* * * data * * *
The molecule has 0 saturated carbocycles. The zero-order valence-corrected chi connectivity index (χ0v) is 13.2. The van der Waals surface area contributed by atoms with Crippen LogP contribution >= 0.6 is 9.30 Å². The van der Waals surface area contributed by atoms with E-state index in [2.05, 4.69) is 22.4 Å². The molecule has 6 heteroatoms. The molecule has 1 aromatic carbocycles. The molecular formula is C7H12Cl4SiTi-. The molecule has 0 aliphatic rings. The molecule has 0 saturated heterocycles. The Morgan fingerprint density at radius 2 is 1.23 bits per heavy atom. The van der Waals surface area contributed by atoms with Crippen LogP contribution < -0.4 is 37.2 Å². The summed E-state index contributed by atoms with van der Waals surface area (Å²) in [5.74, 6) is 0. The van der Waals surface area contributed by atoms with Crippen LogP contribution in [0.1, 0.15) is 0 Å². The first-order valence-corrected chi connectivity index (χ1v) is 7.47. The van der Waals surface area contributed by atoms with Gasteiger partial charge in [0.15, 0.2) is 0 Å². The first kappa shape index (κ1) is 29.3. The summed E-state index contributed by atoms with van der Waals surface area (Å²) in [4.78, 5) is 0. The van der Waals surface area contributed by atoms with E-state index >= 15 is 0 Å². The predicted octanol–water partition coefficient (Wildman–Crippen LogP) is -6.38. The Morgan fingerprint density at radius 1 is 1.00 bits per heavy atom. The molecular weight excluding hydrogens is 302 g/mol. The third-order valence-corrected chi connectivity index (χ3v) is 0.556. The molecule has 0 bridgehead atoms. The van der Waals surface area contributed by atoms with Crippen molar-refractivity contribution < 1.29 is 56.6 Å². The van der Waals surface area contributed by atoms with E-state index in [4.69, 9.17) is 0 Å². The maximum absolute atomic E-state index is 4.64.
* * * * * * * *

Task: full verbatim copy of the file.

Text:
The molecule has 0 saturated carbocycles. The zero-order valence-corrected chi connectivity index (χ0v) is 13.2. The van der Waals surface area contributed by atoms with Crippen LogP contribution >= 0.6 is 9.30 Å². The van der Waals surface area contributed by atoms with E-state index in [2.05, 4.69) is 22.4 Å². The molecule has 6 heteroatoms. The molecule has 1 aromatic carbocycles. The molecular formula is C7H12Cl4SiTi-. The molecule has 0 aliphatic rings. The molecule has 0 saturated heterocycles. The Morgan fingerprint density at radius 2 is 1.23 bits per heavy atom. The van der Waals surface area contributed by atoms with Crippen LogP contribution < -0.4 is 37.2 Å². The summed E-state index contributed by atoms with van der Waals surface area (Å²) in [5.74, 6) is 0. The van der Waals surface area contributed by atoms with Crippen LogP contribution in [0.1, 0.15) is 0 Å². The first-order valence-corrected chi connectivity index (χ1v) is 7.47. The van der Waals surface area contributed by atoms with Gasteiger partial charge in [0.15, 0.2) is 0 Å². The first kappa shape index (κ1) is 29.3. The summed E-state index contributed by atoms with van der Waals surface area (Å²) in [4.78, 5) is 0. The van der Waals surface area contributed by atoms with E-state index >= 15 is 0 Å². The predicted octanol–water partition coefficient (Wildman–Crippen LogP) is -6.38. The Morgan fingerprint density at radius 1 is 1.00 bits per heavy atom. The molecular weight excluding hydrogens is 302 g/mol. The third-order valence-corrected chi connectivity index (χ3v) is 0.556. The molecule has 0 bridgehead atoms. The van der Waals surface area contributed by atoms with Crippen molar-refractivity contribution < 1.29 is 56.6 Å². The van der Waals surface area contributed by atoms with E-state index in [4.69, 9.17) is 0 Å². The maximum absolute atomic E-state index is 4.64.